Hacked

The following is a staff writer post from MikeS.  He is a married father of 2.  So, with the cat, he ranks number 5 in the house.  He loves numbers and helping people. Please leave any questions or comments below for either Mike or Crystal.

I am a pretty laid back guy.  I tend to not get overly stressed or worry about things in general.  So, when I saw the headlines recently about the data breach at Home Depot stores, I mainly shrugged it off.  Yes, I had used one of my credit cards there during the time they were hacked.  So, in theory my account information may have been compromised.  The best reaction I can muster is a yawn.  Why am I not more concerned?  There are several ways in which I am protected, some of which I had already been doing already and one that is new since the breach was reported.

Daily Routine

It is not quite every day, but at least every work day, I spend five minutes and log-in to my accounts to check the activity.  This routine serves two purposes.  The first is used for my budget tracking; I record any new activity into my spreadsheet.  The second purpose is early fraud detection.  Any activity that I don’t recognize, I can instantly report it and hopefully limit any damage.  I have been keeping an eye on the card that may have been breached and have not noticed any unusual activity.  My card company has also informed me that they also are monitoring my card for any suspicious activity.

Credit Score

One of the perks of my Discover It card is that it shows me my FICO credit score every month.  So, I have the history of the last few months to see if there have been any changes.  Since I know that I haven’t been applying for any new lines or credit or credit cards, my score should remain more or less then same.  As it turns out, it has risen in the last couple of months. 

Credit Report

My next line of defense is my actual credit report.  You can check your report from the 3 main credit bureaus once per year.  I do check them one per year, but I do not check all 3 at the same time.  This was a trick that I learned from Crystal a few years back.  I check one of the bureaus every four months.  Then I wait a year and check them again.  By only checking one bureau’s report at a time, I am only four months away from checking my report at a time.  Granted, not every credit institution reports to all three bureaus, but I am much more likely to spot something sooner with a check every four months as opposed to every twelve months.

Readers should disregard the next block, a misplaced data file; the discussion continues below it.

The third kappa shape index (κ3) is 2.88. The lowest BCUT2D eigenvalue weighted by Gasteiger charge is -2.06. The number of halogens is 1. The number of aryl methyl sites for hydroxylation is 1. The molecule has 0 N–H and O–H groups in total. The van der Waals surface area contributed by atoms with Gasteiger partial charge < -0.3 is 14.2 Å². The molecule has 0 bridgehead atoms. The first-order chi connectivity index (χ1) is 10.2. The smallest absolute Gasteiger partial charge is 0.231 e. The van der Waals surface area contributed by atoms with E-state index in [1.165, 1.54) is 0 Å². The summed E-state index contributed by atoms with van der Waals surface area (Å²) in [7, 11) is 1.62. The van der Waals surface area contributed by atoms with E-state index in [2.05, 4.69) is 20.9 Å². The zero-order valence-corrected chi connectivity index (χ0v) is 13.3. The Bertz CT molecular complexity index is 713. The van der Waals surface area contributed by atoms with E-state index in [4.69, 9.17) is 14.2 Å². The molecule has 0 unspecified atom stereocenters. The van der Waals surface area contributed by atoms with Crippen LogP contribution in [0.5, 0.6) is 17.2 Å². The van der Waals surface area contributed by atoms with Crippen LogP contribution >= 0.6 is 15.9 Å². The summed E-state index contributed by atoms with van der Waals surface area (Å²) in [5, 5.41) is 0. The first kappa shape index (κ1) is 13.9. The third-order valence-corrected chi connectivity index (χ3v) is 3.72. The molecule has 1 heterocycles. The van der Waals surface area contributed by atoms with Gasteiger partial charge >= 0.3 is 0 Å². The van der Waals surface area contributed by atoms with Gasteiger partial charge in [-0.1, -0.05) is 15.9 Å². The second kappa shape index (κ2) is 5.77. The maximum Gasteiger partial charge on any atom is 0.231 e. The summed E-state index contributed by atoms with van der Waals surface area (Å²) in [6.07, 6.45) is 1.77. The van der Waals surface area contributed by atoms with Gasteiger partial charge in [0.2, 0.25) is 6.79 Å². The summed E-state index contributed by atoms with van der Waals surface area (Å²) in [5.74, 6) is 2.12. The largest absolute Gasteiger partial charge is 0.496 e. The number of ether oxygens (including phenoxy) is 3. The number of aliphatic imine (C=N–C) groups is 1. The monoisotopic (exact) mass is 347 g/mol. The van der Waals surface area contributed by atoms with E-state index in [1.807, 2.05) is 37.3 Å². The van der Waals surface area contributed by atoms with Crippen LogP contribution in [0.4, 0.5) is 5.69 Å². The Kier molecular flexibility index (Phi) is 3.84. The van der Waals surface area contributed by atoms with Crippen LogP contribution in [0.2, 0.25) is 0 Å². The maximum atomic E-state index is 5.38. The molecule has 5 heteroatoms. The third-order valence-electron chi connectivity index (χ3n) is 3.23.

Credit Card versus Debit Card

Since it was my credit card that was potentially breached and not my debit card, there is some built in security.  With the credit card agreement, I am not responsible for fraudulent charges as long as they are reported in a timely manner.  With both myself and the company on the lookout for suspicious charges, I think we have this one covered.  The hackers also do not have access to my bank account.  With a debit card, they could potentially drain the checking account associated with it.  This is one of the reasons I prefer a credit card to a debit card.

Credit Monitoring

This is the one security measure that I started after the breach.  Mind you, I am not paying for it, it was offered to me by The Home Depot.  They offered to pay for one-year of service because of the breach.  I did really think I needed the extra protection, but at no cost to me, why not take the insurance.  The service will alert me any time a new account is opened and they have personnel to help repair any damage done to my credit history.

Status Quo

At the end of the day, the breach means very little to me because of the steps that I have already taken.  The only real change is I receive a monthly e-mail from the monitoring firm announcing that nothing has happened.  If you don’t check your credit report at least once per year, you need to start.  Since I have created an excellent credit history, I want to keep it that way.

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2 thoughts on “Hacked

  1. Good info.

    Some thoughts:

    I found it difficult to get into the habit of regularly checking my own bank accounts; it was sorta unpleasant and a chore. I avoided doing and thinking about it.

    Then I signed up for Mint.com and now they send me a weekly digest of my spending. This is much more convenient — I can be passive about it and still receive updates. I imagine other budget tracking software has similar features, but I haven’t tried them.

    I’m not so vigilant about watching my credit, and by “not so vigilant” I mean “not vigilant at all,” but I’ll have to keep the “rotate credit bureaus every four months” in mind in case I ever morph into a more responsible version of myself.
    Robb @ Top Financial Advisor recently posted..The Highest Money Market Rate Available This YearMy Profile

    • I certainly don’t give my credit score much attention anymore, just more curiosity than anything. The habit of checking my accounts is not really a chore for me, since I’m very numbers oriented. I like analyzing data and the more data points I can have, the happier I am. The spreadsheet I have has information back till 1998. It certainly isn’t everyone’s cup of tea. I think if you’re using Mint or anything like it to take the grunt work out of it, you’re already ahead of the game.

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